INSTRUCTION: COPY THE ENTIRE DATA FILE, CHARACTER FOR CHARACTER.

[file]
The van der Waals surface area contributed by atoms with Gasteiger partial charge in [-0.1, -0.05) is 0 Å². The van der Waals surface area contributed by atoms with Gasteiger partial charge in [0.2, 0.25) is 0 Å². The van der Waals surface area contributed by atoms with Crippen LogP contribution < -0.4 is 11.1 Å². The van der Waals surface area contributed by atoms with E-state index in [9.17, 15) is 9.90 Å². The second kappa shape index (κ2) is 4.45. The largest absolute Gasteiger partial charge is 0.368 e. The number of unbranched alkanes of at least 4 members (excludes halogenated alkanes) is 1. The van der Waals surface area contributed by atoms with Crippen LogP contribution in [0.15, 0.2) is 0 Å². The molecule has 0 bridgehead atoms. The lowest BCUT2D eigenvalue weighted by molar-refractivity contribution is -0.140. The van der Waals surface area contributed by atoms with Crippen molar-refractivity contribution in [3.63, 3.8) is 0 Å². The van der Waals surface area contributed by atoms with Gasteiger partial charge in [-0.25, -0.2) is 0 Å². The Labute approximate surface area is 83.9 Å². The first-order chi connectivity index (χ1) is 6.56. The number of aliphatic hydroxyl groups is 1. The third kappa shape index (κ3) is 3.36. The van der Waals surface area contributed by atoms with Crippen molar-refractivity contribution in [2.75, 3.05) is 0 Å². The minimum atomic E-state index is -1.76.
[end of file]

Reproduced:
The van der Waals surface area contributed by atoms with Gasteiger partial charge in [-0.1, -0.05) is 0 Å². The van der Waals surface area contributed by atoms with Gasteiger partial charge in [0.2, 0.25) is 0 Å². The van der Waals surface area contributed by atoms with Crippen LogP contribution < -0.4 is 11.1 Å². The van der Waals surface area contributed by atoms with E-state index in [9.17, 15) is 9.90 Å². The second kappa shape index (κ2) is 4.45. The largest absolute Gasteiger partial charge is 0.368 e. The number of unbranched alkanes of at least 4 members (excludes halogenated alkanes) is 1. The van der Waals surface area contributed by atoms with Crippen LogP contribution in [0.15, 0.2) is 0 Å². The molecule has 0 bridgehead atoms. The lowest BCUT2D eigenvalue weighted by molar-refractivity contribution is -0.140. The van der Waals surface area contributed by atoms with Crippen molar-refractivity contribution in [3.63, 3.8) is 0 Å². The van der Waals surface area contributed by atoms with Gasteiger partial charge in [-0.25, -0.2) is 0 Å². The Labute approximate surface area is 83.9 Å². The first-order chi connectivity index (χ1) is 6.56. The number of aliphatic hydroxyl groups is 1. The third kappa shape index (κ3) is 3.36. The van der Waals surface area contributed by atoms with Crippen molar-refractivity contribution in [2.75, 3.05) is 0 Å². The minimum atomic E-state index is -1.76.